In the FAQ of gnu.org they provide the following:
Why do you call it GNU/Linux and not Linux? (#why) Most operating system distributions based on Linux as kernel are basically modified versions of the GNU operating system. We began developing GNU in 1984, years before Linus Torvalds started to write his kernel. Our goal was to develop a complete free operating system. Of course, we did not develop all the parts ourselves—but we led the way. We developed most of the central components, forming the largest single contribution to the whole system. The basic vision was ours too. In fairness, we ought to get at least equal mention.
See Linux and the GNU System and GNU Users Who Have Never Heard of GNU for more explanation, and The GNU Project for the history.
Why is the name important? (#whycare) Although the developers of Linux, the kernel, are contributing to the free software community, many of them do not care about freedom. People who think the whole system is Linux tend to get confused and assign to those developers a role in the history of our community which they did not actually play. Then they give inordinate weight to those developers' views. Calling the system GNU/Linux recognizes the role that our idealism played in building our community, and helps the public recognize the practical importance of these ideals.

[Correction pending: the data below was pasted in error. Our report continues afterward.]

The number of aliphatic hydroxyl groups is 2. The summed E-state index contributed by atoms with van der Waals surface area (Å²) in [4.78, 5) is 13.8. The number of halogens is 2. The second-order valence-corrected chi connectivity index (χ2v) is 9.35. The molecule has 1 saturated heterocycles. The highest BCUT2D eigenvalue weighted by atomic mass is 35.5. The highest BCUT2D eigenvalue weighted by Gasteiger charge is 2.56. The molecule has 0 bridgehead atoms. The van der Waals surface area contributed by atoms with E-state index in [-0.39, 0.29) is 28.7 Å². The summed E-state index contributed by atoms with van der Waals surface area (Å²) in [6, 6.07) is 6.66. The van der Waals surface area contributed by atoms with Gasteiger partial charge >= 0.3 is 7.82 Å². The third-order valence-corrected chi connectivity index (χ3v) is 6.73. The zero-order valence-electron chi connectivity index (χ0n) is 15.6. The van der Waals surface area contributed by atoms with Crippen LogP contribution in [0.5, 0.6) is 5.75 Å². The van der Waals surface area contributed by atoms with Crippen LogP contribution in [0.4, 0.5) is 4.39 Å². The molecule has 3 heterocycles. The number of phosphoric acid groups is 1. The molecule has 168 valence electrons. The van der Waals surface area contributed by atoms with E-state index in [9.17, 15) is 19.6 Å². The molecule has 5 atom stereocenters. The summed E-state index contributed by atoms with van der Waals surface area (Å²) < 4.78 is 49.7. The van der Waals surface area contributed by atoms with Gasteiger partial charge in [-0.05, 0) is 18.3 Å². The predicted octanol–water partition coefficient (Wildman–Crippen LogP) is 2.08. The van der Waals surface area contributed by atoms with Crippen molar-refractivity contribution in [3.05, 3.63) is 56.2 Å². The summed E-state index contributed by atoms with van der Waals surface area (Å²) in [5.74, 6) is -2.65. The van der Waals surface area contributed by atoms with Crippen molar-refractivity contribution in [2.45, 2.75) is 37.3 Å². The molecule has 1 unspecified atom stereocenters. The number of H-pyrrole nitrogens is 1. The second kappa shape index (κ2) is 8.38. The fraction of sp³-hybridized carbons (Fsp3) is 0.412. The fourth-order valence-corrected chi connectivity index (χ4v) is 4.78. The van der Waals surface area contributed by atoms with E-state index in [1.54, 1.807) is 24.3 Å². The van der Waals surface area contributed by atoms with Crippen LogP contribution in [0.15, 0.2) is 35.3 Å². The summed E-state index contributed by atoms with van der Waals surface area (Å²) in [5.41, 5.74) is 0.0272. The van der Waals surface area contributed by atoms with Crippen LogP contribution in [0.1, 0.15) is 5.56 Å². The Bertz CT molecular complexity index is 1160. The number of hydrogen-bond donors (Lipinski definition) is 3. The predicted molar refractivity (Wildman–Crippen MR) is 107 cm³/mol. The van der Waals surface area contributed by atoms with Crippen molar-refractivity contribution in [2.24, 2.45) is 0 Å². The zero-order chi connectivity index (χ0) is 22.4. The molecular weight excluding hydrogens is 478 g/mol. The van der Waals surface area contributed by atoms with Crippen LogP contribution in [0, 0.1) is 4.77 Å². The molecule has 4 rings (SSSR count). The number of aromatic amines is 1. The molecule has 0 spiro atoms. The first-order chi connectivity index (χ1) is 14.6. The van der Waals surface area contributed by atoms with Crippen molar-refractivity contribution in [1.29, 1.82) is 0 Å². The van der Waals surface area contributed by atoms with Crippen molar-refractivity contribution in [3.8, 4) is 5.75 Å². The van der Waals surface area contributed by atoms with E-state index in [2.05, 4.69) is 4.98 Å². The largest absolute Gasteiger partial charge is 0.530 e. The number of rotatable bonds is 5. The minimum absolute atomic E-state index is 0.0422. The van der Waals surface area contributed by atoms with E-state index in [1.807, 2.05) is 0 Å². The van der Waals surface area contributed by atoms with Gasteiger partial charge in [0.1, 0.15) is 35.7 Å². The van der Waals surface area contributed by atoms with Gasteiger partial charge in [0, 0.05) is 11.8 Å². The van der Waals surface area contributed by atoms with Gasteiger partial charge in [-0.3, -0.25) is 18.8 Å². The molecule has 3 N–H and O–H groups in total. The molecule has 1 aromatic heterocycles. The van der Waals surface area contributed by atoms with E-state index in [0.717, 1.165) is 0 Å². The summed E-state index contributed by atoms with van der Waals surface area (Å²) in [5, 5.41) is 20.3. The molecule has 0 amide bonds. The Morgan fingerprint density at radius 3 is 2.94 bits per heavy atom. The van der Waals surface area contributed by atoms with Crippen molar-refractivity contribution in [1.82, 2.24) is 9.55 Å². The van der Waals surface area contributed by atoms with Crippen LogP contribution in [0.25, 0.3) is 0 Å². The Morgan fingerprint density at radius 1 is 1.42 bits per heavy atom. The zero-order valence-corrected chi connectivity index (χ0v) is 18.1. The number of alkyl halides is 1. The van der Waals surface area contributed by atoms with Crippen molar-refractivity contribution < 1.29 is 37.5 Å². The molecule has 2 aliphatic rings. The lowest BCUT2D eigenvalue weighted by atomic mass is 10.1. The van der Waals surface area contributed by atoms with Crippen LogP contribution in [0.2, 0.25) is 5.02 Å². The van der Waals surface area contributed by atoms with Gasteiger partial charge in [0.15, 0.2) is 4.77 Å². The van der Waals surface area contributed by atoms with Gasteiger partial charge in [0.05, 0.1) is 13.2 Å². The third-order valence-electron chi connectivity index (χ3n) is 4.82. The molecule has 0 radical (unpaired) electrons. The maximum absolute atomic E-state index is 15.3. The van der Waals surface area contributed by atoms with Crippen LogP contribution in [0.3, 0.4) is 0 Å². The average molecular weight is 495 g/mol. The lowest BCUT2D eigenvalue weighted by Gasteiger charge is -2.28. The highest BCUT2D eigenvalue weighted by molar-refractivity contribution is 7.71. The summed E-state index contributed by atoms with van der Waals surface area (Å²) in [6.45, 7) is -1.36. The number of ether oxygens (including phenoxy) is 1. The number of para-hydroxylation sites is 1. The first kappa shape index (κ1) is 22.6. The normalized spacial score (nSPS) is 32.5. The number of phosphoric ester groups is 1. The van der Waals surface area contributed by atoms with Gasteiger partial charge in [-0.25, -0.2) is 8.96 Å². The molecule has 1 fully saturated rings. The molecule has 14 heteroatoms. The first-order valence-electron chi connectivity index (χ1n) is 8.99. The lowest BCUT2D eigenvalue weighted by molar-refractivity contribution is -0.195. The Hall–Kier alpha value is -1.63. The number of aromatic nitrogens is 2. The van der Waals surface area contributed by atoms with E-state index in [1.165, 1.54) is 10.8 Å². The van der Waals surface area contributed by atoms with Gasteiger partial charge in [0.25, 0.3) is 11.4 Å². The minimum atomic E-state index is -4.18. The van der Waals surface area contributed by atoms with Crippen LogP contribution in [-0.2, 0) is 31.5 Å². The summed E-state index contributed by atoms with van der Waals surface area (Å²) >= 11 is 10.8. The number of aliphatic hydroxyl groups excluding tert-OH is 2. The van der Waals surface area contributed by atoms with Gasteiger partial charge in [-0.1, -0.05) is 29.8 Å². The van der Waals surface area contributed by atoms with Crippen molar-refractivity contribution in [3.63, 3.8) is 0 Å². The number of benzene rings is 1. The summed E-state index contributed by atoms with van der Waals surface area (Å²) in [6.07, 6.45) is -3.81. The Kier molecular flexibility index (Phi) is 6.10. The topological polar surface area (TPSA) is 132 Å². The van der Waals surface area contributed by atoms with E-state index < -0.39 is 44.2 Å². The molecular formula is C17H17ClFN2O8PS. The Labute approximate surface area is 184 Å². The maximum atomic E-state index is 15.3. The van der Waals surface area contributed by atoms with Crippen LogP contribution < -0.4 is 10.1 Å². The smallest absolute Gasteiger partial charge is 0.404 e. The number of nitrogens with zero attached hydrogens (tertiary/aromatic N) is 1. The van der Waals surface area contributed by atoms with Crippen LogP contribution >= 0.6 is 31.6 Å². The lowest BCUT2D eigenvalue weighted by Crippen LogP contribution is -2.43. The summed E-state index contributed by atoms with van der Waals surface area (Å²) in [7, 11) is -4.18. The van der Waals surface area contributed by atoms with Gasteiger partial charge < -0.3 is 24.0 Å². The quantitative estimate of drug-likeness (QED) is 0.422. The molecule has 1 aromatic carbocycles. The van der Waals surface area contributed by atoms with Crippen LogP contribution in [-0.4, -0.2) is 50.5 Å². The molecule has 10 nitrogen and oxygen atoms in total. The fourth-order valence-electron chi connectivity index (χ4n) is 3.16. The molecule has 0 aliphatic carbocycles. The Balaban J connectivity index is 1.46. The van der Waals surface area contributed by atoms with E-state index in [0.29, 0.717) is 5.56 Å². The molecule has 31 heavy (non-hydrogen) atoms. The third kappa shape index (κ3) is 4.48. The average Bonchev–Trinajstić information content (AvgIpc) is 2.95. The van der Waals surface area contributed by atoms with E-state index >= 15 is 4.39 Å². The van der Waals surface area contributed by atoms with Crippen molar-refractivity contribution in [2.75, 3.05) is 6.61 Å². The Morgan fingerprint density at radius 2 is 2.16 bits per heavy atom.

How did it come about that most people call the system “Linux”? (#howerror) Calling the system “Linux” is a confusion that has spread faster than the corrective information. The people who combined Linux with the GNU system were not aware that that's what their activity amounted to. They focused their attention on the piece that was Linux and did not realize that more of the combination was GNU. They started calling it “Linux” even though that name did not fit what they had. It took a few years for us to realize what a problem this was and ask people to correct the practice. By that time, the confusion had a big head start.
Most of the people who call the system “Linux” have never heard why that's not the right thing. They saw others using that name and assume it must be right. The name “Linux” also spreads a false picture of the system's origin, because people tend to suppose that the system's history was such as to fit that name. For instance, they often believe its development was started by Linus Torvalds in 1991. This false picture tends to reinforce the idea that the system should be called “Linux”.
Many of the questions in this file represent people's attempts to justify the name they are accustomed to using.
Should we always say “GNU/Linux” instead of “Linux”? (#always) Not always—only when you're talking about the whole system. When you're referring specifically to the kernel, you should call it “Linux”, the name its developer chose. When people call the whole system “Linux”, as a consequence they call the whole system by the same name as the kernel. This causes many kinds of confusion, because only experts can tell whether a statement is about the kernel or the whole system. By calling the whole system “GNU/Linux”, and calling the kernel “Linux”, you avoid the ambiguity.